Sherrie Levine
[Artist, b. 1947, Hazleton, Pennsylvania, lives in New York.]

 A picture is a tissue of quotations drawn from the innumerable centers of culture. 

Nathan Lyons
[Photographer, writer, and curator, b. 1930, Jamaica, New York, d. 2016, Rochester, New York.]

 Photography has achieved an unprecedented mirroring of the things in our culture. We have pictured so many aspects and objects of our environment in the form of photographs (motion pictures and television) that the composite of these representations has assumed the proportions and identity of an actual environment. 

Michael Light
[Photographer, b. 1963, Florida, lives in San Francisco.]

 ... anybody who has spent time with cameras and photographs knows that images, like gravestone rubbings, are no more than impressions of the truth. 

Jacques-Henri Lartigue
[Photographer, b. 1894, Courbevoie, France, d. 1986, Nice, France.]

 To talk about photos rather than making them seems idiotic to me. It’s as though I went on and on about a woman I adored instead of making love to her.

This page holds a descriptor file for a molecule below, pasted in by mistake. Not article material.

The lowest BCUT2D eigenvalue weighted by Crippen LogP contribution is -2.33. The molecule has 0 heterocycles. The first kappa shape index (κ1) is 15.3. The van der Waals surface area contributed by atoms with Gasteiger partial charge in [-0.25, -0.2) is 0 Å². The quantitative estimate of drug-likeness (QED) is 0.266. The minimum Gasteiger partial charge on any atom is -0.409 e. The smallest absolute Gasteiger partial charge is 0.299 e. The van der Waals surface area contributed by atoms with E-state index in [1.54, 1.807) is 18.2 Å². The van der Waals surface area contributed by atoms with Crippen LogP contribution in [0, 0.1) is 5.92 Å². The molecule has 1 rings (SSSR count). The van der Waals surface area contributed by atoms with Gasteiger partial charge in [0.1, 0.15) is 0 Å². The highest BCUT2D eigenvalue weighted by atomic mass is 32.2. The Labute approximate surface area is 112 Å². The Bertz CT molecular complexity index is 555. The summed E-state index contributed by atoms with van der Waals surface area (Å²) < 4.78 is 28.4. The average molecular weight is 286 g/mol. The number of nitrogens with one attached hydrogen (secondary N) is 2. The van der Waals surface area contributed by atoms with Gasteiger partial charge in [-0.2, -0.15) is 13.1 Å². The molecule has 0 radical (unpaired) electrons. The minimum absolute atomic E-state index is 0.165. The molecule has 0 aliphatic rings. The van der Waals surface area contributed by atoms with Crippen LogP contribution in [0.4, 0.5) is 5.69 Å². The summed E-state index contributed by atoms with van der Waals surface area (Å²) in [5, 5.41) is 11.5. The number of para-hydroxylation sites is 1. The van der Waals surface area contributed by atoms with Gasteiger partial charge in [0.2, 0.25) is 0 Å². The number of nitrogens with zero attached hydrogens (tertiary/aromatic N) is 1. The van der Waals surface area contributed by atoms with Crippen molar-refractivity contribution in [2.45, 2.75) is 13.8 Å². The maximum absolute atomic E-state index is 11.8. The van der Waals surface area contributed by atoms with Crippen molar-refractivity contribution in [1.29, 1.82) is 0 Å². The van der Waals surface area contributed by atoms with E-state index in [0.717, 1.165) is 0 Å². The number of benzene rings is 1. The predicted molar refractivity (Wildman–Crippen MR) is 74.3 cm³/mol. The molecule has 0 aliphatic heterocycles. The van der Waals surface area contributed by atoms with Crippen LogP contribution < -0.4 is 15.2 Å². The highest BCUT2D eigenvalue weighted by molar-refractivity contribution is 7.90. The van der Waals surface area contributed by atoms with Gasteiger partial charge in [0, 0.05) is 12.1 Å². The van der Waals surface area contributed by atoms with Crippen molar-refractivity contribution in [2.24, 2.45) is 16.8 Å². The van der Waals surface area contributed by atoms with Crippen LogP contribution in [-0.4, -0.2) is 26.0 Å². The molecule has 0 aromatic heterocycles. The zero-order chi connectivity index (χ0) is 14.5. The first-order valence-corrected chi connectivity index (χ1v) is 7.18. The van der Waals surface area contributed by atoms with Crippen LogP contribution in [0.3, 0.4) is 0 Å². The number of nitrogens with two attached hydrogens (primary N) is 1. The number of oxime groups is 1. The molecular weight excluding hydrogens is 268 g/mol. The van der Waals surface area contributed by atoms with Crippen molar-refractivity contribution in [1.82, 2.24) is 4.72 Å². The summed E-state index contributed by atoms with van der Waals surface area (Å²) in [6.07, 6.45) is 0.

Michael Lesy
[Writer and artist, b. 1945, Shaker Heights, Ohio, lives in Amherst, Massachusetts.]

 My idea of a good job would be to be paid really well to sit on my ass all day to look at pictures. 

Henry Luce
[Publisher, b. 1898, Dengzhou, China, d. 1967, Phoenix, Arizona.]

 To see life. To see the world. To watch the faces of the poor, and the gestures of the proud. To see strange things. Machines, armies, multitudes, and shadows in the jungle. To see, and to take pleasure in seeing. To see and be instructed. To see and be amazed. (Describing the powers of photography; written for the launch of LIFE Magazine, 1936.) 

Zoe Leonard
[Artist and photographer, b. 1961, Liberty, New York, lives in New York.]

 When people look at a photograph, they believe it… My photographs crawl along that edge. I document the world, but from my own biased point of view. 

Jerome Liebling
[Photographer, b. 1924, New York, d. 2011, Northampton, Massachusetts.]

 These days it seems that physical “truth” can easily be rearranged, rethought, or re-created outright. Any image can be made pristine, all the warts can be removed. But returning to the source of a thing—the real source—means the photographer has to watch, dig, listen for voices, sniff the smells, and have many doubts. My life in photography has been lived as a skeptic.